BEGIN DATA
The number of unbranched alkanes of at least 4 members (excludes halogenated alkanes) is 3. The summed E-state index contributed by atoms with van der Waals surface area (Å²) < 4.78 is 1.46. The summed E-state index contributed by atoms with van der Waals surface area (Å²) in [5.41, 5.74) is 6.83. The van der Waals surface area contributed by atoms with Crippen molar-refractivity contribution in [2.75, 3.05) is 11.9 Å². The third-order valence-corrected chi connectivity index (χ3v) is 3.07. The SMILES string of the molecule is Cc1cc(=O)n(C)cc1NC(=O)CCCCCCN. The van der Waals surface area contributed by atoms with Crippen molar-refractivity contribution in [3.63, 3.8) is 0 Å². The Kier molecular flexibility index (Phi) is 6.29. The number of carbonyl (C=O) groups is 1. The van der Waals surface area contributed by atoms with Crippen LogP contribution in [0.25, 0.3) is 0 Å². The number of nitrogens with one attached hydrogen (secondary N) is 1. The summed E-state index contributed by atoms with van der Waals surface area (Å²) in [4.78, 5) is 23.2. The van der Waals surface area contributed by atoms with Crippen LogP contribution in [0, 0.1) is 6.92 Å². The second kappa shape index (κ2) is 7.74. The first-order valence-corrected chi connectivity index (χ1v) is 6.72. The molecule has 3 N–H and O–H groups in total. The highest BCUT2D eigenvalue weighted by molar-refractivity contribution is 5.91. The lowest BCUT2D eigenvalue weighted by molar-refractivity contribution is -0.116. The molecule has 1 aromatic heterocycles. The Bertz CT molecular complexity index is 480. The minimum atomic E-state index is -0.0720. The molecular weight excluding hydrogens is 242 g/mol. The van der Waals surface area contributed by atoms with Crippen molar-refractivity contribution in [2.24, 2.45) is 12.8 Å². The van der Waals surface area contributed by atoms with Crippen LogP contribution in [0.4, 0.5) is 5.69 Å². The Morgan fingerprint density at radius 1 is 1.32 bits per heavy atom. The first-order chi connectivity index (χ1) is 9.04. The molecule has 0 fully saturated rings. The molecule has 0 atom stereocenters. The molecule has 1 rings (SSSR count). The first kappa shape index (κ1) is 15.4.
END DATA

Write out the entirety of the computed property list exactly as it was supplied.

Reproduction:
The number of unbranched alkanes of at least 4 members (excludes halogenated alkanes) is 3. The summed E-state index contributed by atoms with van der Waals surface area (Å²) < 4.78 is 1.46. The summed E-state index contributed by atoms with van der Waals surface area (Å²) in [5.41, 5.74) is 6.83. The van der Waals surface area contributed by atoms with Crippen molar-refractivity contribution in [2.75, 3.05) is 11.9 Å². The third-order valence-corrected chi connectivity index (χ3v) is 3.07. The SMILES string of the molecule is Cc1cc(=O)n(C)cc1NC(=O)CCCCCCN. The van der Waals surface area contributed by atoms with Crippen molar-refractivity contribution in [3.63, 3.8) is 0 Å². The Kier molecular flexibility index (Phi) is 6.29. The number of carbonyl (C=O) groups is 1. The van der Waals surface area contributed by atoms with Crippen LogP contribution in [0.25, 0.3) is 0 Å². The number of nitrogens with one attached hydrogen (secondary N) is 1. The summed E-state index contributed by atoms with van der Waals surface area (Å²) in [4.78, 5) is 23.2. The van der Waals surface area contributed by atoms with Crippen LogP contribution in [0, 0.1) is 6.92 Å². The second kappa shape index (κ2) is 7.74. The first-order valence-corrected chi connectivity index (χ1v) is 6.72. The molecule has 3 N–H and O–H groups in total. The highest BCUT2D eigenvalue weighted by molar-refractivity contribution is 5.91. The lowest BCUT2D eigenvalue weighted by molar-refractivity contribution is -0.116. The molecule has 1 aromatic heterocycles. The Bertz CT molecular complexity index is 480. The minimum atomic E-state index is -0.0720. The molecular weight excluding hydrogens is 242 g/mol. The van der Waals surface area contributed by atoms with Crippen molar-refractivity contribution in [2.24, 2.45) is 12.8 Å². The van der Waals surface area contributed by atoms with Crippen LogP contribution in [0.4, 0.5) is 5.69 Å². The Morgan fingerprint density at radius 1 is 1.32 bits per heavy atom. The first-order chi connectivity index (χ1) is 9.04. The molecule has 0 fully saturated rings. The molecule has 0 atom stereocenters. The molecule has 1 rings (SSSR count). The first kappa shape index (κ1) is 15.4.